Lauren OK, that’s so awesome. I also had my child at 40.
Melina So you’re a proper, good, solid, chilled out mom.
Lauren Well yes, I think it has really helped me because I certainly haven’t had a minute thinking I wanted to be somewhere else, or back in another place or that I’d missed out on anything in life. It was all done. I can see that there’s definitely a case for having children later in life because it’s been amazing and I’ve loved every minute.
Melina Ja, that’s maturity, complete maturity.
Lauren And my husbands also older, he’s in his mid-50s I’m in my mid-40s and so he also taught me a lot. When the baby cried and I couldn’t understand and I thought it was my fault, that I was causing this somehow, that is was something I was doing or not doing, he would just say, ‘baby’s cry, that’s what they do. It’s not you.’ He was able to give me the wisdom I didn’t have as well. Because you do feel clueless when that baby comes, at any age.
Melina Yes, absolutely. No one can prepare you for that.
But you also to have the wisdom to take a deep breath and go ‘Let’s think about this logically now’ and work your way through it and not panic.
Lauren Funny, if there’s only one regret that I have and that is if I’d started earlier I could have had six. I love being a Mom. But I started so late.
Melina Just think what that’s like. Uh-uh.
Lauren Or at least more than one. Because my husband said that’s absolutely it, no more.
Melina Ja, I know, but it is what it is. So you’ve had a completely wonderful experience as a new Mom.
Lauren Yes. I hope he lets me do it all again. I do have a bonus child as well, she’s amazing. She’s his daughter and she’s 14. She’s stunning.
Melina Lovely. Ja, teenagers, sweet and prickly I’m sure.
Lauren No, she’s awesome, we’ve got it lucky. I hope I don’t eat my words in a few weeks’ time or a few months’ time but she’s an absolute Honey.
On being an Author
Is there anything you feel you gained by becoming an author?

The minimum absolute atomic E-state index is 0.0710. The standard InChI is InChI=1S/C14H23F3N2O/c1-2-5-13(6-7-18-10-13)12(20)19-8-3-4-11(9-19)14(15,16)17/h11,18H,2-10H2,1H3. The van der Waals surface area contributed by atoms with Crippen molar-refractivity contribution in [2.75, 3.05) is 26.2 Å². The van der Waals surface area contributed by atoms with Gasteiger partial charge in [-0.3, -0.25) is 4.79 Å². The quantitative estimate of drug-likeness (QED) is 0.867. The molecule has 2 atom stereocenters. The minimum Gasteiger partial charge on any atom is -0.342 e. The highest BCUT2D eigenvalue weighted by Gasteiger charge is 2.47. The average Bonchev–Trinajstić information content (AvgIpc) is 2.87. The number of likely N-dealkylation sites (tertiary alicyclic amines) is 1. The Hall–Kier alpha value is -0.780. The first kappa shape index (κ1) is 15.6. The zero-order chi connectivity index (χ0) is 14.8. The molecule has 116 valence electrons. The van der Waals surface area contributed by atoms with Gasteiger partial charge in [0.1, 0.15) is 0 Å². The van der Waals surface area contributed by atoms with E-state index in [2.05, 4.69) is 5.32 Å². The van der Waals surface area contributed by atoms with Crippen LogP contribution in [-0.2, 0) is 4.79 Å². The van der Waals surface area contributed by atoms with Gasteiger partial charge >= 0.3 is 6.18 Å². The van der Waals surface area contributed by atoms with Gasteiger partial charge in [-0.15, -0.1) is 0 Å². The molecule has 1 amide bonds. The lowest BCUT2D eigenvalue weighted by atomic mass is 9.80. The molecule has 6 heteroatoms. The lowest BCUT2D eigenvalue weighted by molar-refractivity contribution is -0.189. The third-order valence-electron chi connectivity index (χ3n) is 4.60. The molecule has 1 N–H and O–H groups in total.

Melina From a working perspective – insight into a completely different industry. And to grow that knowledge and insight in the industry and then be able to share it with people and be able to come in fresh off the boat, able to make comments like ‘ooh, you know, why don’t bookstores do something different’. Seeing things differently. I think that that has been something that has been great.
Hopes and Plans for 2019
Lauren Awesome. What are your hopes for 2019?
Melina Woah, you mean think beyond Christmas lunch?
Okay… I suppose it’s a good time to think about things. I would obviously like to … and this is ooh, putting this down, I’m going to have to live up to it – I would like to publish my teen books, a trilogy next year. So that, finish the books that I’m writing and publish them next year. So, I’ll put that out there.
I’d like to start writing another adult book that I’m thinking about that is brewing in my head.
I would like to continue meeting people and growing the number of people who read my book. I’m loving that. I love meeting people.
And continue marketing to the best of my ability.
And a friend and I are running a women’s retreat in Grotto Bay in October. It will be our first and I think it’s going to be beautiful. And I hope we can do more next year, we’re hoping to do one in February. So, I would love to do another two or three, if we’re lucky, next year.
My friend, Anne-Marie Grieff, is extremely talented as a Life Coach and she incorporates Astrology readings and she’s just fab. And I teach yoga and some of the writing and we’ve got a lovely combination of skills. I think there’s huge value in sharing that with other people and helping people on their journeys or to kickstart their journeys. So, more of that would be lovely.
From a mom perspective, I always want to be more present and less on my phone. So, if I can do that better, I would be grateful.
And then, maybe see my husband a little bit more, that would be nice, I’d like that.
Lauren OK, that sounds amazing, you’ve actually got a lot going on next year. And that retreat sounds incredible.
What Are Your Fears?
Okay, I’m going into, what are your fears?
Melina Ooh, wow, deep and dark. So, the fears are always ever present.